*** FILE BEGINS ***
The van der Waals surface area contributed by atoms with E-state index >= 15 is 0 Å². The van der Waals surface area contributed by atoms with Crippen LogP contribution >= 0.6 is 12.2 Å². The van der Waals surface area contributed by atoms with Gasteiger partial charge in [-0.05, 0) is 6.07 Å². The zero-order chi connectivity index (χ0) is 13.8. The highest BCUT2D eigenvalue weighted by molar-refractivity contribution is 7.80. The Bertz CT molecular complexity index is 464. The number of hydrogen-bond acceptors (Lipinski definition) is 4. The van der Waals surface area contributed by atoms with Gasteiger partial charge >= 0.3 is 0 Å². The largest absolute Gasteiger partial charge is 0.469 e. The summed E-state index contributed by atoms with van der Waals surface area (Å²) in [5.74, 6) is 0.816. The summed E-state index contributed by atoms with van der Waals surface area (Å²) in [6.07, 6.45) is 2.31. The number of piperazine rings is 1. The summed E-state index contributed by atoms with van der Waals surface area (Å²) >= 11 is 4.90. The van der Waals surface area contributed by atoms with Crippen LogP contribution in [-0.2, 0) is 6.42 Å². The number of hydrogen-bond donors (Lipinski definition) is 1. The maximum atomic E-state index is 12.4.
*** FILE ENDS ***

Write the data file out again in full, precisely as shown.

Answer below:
The van der Waals surface area contributed by atoms with E-state index >= 15 is 0 Å². The van der Waals surface area contributed by atoms with Crippen LogP contribution >= 0.6 is 12.2 Å². The van der Waals surface area contributed by atoms with Gasteiger partial charge in [-0.05, 0) is 6.07 Å². The zero-order chi connectivity index (χ0) is 13.8. The highest BCUT2D eigenvalue weighted by molar-refractivity contribution is 7.80. The Bertz CT molecular complexity index is 464. The number of hydrogen-bond acceptors (Lipinski definition) is 4. The van der Waals surface area contributed by atoms with Gasteiger partial charge >= 0.3 is 0 Å². The largest absolute Gasteiger partial charge is 0.469 e. The summed E-state index contributed by atoms with van der Waals surface area (Å²) in [5.74, 6) is 0.816. The summed E-state index contributed by atoms with van der Waals surface area (Å²) in [6.07, 6.45) is 2.31. The number of piperazine rings is 1. The summed E-state index contributed by atoms with van der Waals surface area (Å²) >= 11 is 4.90. The van der Waals surface area contributed by atoms with Crippen LogP contribution in [-0.2, 0) is 6.42 Å². The number of hydrogen-bond donors (Lipinski definition) is 1. The maximum atomic E-state index is 12.4.